In both cases, it is a question of tracing a line of causation back from an individual act to the speech that motivated that act. One could as easily argue that hate crimes have been motivated in the United States by prevalence of hate speech, some of it coming from people like Phelps, just as one could argue that Acts of terrorism are inspired by the anti-western rhetoric of Imams or calls to Jihad. Showing actual causation in either case seems somewhat difficult, however.

Note, however, that incitement to violence is already a crime in the UK (and has been for some time), while this extendsthe standard to include any speech that even condones terror, even i no direct incitement is involved. A staggering extension of the rule, and one that is going to virtually impossible to enforce in a non-arbitrary fashion.
posted by Dr_Johnson at 6:59 PM on August 6, 2005


wow. Need an editor for those last two sentences.
posted by Dr_Johnson at 7:08 PM on August 6, 2005


Inciting violence is already a crime in the UK, and has been for a long time. The problem here is the extreme vagueness of the concepts of "justifying" or "glorifying" terrorism (and, yeah, the extreme vagueness of the term "terrorism"). We all know that there's already a whole lot of people who have a problem distinguishing between the notions of suggesting a cause for something and justifying that thing - to pluck an example from the top of my head, Cherie Blair was accused of justifying Palestinian terrorism when she suggested that poverty and desperation might be part of the reason they act as they do. Does that count?

Of course, we all know that people like that won't be prosecuted. The law won't be applied equally, it'll be used as a tool to achieve specific, government-determined ends. This is supposed to be reassuring, I think. It's not. That's not what laws are supposed to be. It's a whole separation of powers thing, which is something we fought pretty hard for and is every bit as vital a principle of our governance as democracy.

And in any case, I'm confused. Haven't we been fighting a whole lot of wars around the world over the past few years because, we're told, terrorism is international, and the evildoers can plot our destruction from any country, any location? And yet now, the same people tell us, all we need to do is kick these people out of our country, and we're fine. Problem solved.

Frankly, I'd rather have these hateful fuckers where we can keep an eye on them.
posted by flashboy at 7:30 PM on August 6, 2005


Or, what Dr_Johnson said. Damn you, live preview.
posted by flashboy at 7:32 PM on August 6, 2005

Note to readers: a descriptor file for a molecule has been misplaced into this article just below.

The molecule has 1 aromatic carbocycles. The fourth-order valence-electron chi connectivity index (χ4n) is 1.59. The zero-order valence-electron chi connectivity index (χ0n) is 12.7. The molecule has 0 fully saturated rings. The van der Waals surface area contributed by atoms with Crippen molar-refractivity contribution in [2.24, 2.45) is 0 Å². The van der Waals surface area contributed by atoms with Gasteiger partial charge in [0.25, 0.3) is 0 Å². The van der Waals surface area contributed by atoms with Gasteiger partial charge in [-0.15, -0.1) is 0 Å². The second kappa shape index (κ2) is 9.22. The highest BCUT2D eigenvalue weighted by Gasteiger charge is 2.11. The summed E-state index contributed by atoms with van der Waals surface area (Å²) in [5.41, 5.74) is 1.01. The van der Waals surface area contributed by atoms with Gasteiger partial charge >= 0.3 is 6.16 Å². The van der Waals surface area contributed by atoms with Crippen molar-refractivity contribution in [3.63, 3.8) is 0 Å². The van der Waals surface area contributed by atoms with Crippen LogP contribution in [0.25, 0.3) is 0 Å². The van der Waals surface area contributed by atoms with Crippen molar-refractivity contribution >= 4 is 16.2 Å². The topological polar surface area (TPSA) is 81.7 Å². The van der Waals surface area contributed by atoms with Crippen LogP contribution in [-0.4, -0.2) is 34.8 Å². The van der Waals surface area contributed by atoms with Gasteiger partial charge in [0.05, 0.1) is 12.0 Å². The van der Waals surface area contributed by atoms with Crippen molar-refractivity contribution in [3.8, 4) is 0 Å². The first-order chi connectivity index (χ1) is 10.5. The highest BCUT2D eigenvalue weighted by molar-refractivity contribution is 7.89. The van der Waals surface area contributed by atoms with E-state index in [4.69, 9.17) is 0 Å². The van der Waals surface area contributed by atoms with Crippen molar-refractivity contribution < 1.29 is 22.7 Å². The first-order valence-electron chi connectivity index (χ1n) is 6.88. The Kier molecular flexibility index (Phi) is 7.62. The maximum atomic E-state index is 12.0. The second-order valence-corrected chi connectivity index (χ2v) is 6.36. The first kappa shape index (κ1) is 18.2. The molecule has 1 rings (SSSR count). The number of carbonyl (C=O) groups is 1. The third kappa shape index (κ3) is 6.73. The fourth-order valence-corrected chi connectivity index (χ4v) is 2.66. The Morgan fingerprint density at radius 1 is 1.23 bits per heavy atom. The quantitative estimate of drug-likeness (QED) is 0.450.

> Lock up Nelson Mandela now!

> And Winnie Mandela retroactively.


And Winnie Cooper. In my room.
posted by schoolgirl report at 7:33 PM on August 6, 2005


I love it when the libruls get their panties in a knot and feel they have to side with any minority, no matter what the circumstances.
posted by FieldingGoodney at 7:37 PM on August 6, 2005


Nobody's "siding" with anyone, Fielding. The issue here is what exactly are the definitions of "justifying," "glorifying," and "terrorism?" In fact, we libruls are concerned that laws such as this (if implemented in the U.S.) might impact you conservatives who, oh, I don't know, advocate the blowing up of the New York Times.

Laws like this in the U.S. get struck down as unconstitutionally vague. Not sure how things work in the U.K.
posted by schoolgirl report at 7:48 PM on August 6, 2005


Aw, man! I just now found out that my panties aren't supposed to be knotted up this way!
posted by Balisong at 7:48 PM on August 6, 2005


I love it when the libruls get their panties in a knot and feel they have to side with any minority, no matter what the circumstances.

Thank you.

PS. Why do you hate women so much that you could refer to an article of women's clothing as if it itself were a negative thing?
posted by Space Coyote at 8:06 PM on August 6, 2005


The argument is legally moot, because terrorism is defined in British law by criminal definition. That is, if a man guns down another man, it is a crime; but if a policeman uses a gun with deadly force authorized by law against a criminal committing some types of felonies, it is legal.

So it doesn't matter if you are talking about Islamists or someone who bombed a Cuban airliner. They could both be prosecuted. Whereas a soldier obeying the rules of war in Iraq or Afghanistan would not be liable for prosecution.

And yes, in British law, if there were still surviving Americans from the Revolutionary War, who had committed violent acts against British civilians, while not in uniform or under military command, they too could be prosecuted, if evidence and witnesses could be brought.

Incitement to violence is actually easier to prosecute than acts of violence. Much like the US "conspiracy" statute, it includes acts before and after the crime not part of the evidence of the actual crime.

Therefore "justifying" and "glorifying" actually do make sense in criminal law, if, and this is important, the justification or glorification are directed associated with a particular *contemporary* criminal act. The law recognizes that direct and indirect involvement in criminal investigations can make a person a party to a crime, "before the fact" or "after the fact".

For instance, if a person enters a marked police crime scene and tampers with evidence, it is a crime. But once the scene has been cleared, unless it can be proven that they both knew that something was evidence, and they knew they could interfere with the investigation by tampering with that evidence, could they be prosecuted. Almost impossible to prove.

"Justification", a European concept, could fit under the same legal concept as "Holocaust denial"; whereas "glorification" easily fits in the concept of "incitement".